I have a four-month-old who, up until now, has slept on her back just fine. But now that she can turn over, she often flips in the middle of the night. I know that sleeping on the back is important to prevent SIDS. What should I do?
It’s been proven that placing an infant to sleep on her back lowers the child’s risk of SIDS (Sudden Infant Death Syndrome). In countries where there have been “Back to Sleep” campaigns advising parents to place their infants on their backs at bedtime, SIDS rates have fallen 30 to 50 percent.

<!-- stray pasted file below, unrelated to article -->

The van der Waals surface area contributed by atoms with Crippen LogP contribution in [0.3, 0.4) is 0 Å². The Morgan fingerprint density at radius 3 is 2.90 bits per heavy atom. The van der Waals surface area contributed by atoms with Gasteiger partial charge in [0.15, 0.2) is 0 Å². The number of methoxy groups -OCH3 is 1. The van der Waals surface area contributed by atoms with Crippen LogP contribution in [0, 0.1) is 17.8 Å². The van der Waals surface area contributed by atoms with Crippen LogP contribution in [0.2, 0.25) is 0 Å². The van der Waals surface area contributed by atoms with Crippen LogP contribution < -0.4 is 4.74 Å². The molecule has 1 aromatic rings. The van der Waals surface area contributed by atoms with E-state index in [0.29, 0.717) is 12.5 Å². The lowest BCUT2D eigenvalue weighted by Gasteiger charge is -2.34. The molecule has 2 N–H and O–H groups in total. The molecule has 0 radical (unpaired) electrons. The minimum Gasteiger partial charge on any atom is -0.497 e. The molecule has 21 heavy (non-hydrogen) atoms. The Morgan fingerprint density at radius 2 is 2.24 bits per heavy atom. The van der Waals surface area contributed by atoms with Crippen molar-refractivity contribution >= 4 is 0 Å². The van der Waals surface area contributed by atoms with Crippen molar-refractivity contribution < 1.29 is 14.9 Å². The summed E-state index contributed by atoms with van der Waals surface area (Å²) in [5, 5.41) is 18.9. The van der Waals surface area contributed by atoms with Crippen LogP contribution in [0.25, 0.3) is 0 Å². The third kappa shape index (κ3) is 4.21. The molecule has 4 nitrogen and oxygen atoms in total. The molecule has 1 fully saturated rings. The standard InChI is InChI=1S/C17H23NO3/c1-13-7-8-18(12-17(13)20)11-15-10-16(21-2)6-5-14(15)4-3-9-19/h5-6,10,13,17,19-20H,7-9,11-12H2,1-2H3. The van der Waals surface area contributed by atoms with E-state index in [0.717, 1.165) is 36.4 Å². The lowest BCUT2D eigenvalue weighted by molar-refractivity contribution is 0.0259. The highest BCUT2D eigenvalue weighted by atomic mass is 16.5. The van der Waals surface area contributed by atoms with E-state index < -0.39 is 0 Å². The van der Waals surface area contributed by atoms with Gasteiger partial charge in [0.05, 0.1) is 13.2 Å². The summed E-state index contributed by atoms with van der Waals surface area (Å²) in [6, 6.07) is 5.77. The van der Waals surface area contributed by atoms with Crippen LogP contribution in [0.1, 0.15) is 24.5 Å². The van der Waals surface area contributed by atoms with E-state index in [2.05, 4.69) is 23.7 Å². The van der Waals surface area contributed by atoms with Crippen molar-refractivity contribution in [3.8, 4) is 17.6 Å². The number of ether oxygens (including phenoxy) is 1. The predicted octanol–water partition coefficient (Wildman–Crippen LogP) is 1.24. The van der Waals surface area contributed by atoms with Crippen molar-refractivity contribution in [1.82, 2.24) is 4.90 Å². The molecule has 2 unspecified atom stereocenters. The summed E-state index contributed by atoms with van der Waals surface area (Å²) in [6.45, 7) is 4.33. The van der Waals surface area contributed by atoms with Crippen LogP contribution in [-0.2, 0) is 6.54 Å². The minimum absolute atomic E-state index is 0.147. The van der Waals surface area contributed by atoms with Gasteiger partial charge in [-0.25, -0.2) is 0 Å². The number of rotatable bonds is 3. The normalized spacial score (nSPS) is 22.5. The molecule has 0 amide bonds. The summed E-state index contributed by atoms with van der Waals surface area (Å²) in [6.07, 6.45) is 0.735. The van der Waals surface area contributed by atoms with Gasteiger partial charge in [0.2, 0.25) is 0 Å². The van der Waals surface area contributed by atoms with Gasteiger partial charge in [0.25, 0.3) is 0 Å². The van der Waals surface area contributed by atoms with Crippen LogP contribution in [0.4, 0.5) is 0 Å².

Yet, remember that this is only a statistical correlation. It does not mean that if your baby sleeps on her tummy she’s going to die of SIDS. Current SIDS rates are around one in a thousand babies; meaning that there’s a 99.9 percent chance your child will remain a healthy little girl regardless of her sleep position. And while the cause of SIDS is still unknown, there is strong evidence that it is the result of an at-risk baby having an immature breathing- regulating system that fails to restart the breathing process when the baby is in a deep sleep. In fact, many SIDS researchers believe that a baby will naturally assume the sleep position that allows them to breathe more comfortably during the night. If your baby habitually flips over onto her tummy after you put her down to sleep on her back this may be the right sleeping position for her. If you want to be completely safe, however, you might want to try staying with your baby until she falls asleep; then turn her onto her back when she’s in a deep sleep.